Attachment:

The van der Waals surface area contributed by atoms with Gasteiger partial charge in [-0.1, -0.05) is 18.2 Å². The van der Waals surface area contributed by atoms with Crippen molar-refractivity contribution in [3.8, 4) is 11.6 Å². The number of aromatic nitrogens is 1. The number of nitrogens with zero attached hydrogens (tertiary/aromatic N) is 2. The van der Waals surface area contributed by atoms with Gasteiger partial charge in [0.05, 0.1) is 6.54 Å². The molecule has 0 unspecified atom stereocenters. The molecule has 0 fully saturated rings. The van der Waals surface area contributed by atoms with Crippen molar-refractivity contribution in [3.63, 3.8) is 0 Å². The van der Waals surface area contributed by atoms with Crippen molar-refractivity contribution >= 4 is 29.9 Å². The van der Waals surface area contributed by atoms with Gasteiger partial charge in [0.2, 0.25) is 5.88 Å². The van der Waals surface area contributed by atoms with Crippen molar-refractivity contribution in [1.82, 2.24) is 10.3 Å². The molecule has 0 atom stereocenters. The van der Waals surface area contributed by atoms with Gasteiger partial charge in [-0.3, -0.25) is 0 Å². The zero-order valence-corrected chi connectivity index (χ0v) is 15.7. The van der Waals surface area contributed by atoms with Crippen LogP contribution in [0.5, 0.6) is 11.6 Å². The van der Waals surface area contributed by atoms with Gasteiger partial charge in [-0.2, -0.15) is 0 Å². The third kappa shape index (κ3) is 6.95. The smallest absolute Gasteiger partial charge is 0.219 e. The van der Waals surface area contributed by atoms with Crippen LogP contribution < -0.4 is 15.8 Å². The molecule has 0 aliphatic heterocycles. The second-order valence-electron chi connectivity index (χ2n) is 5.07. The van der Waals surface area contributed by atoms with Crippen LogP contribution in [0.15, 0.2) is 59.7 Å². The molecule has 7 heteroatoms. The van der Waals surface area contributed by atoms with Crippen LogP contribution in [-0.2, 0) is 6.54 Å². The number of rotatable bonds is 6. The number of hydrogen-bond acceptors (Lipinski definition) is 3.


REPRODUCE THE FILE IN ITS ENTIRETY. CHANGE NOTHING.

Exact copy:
The van der Waals surface area contributed by atoms with Gasteiger partial charge in [-0.1, -0.05) is 18.2 Å². The van der Waals surface area contributed by atoms with Crippen molar-refractivity contribution in [3.8, 4) is 11.6 Å². The number of aromatic nitrogens is 1. The number of nitrogens with zero attached hydrogens (tertiary/aromatic N) is 2. The van der Waals surface area contributed by atoms with Gasteiger partial charge in [0.05, 0.1) is 6.54 Å². The molecule has 0 unspecified atom stereocenters. The molecule has 0 fully saturated rings. The van der Waals surface area contributed by atoms with Crippen molar-refractivity contribution in [3.63, 3.8) is 0 Å². The van der Waals surface area contributed by atoms with Crippen molar-refractivity contribution >= 4 is 29.9 Å². The van der Waals surface area contributed by atoms with Gasteiger partial charge in [0.2, 0.25) is 5.88 Å². The van der Waals surface area contributed by atoms with Crippen molar-refractivity contribution in [1.82, 2.24) is 10.3 Å². The molecule has 0 atom stereocenters. The van der Waals surface area contributed by atoms with Gasteiger partial charge in [-0.3, -0.25) is 0 Å². The zero-order valence-corrected chi connectivity index (χ0v) is 15.7. The van der Waals surface area contributed by atoms with Crippen LogP contribution in [0.5, 0.6) is 11.6 Å². The van der Waals surface area contributed by atoms with Gasteiger partial charge in [-0.2, -0.15) is 0 Å². The third kappa shape index (κ3) is 6.95. The smallest absolute Gasteiger partial charge is 0.219 e. The van der Waals surface area contributed by atoms with Crippen LogP contribution < -0.4 is 15.8 Å². The molecule has 0 aliphatic heterocycles. The second-order valence-electron chi connectivity index (χ2n) is 5.07. The van der Waals surface area contributed by atoms with Crippen LogP contribution in [0.15, 0.2) is 59.7 Å². The molecule has 7 heteroatoms. The van der Waals surface area contributed by atoms with Crippen LogP contribution in [-0.2, 0) is 6.54 Å². The number of rotatable bonds is 6. The number of hydrogen-bond acceptors (Lipinski definition) is 3.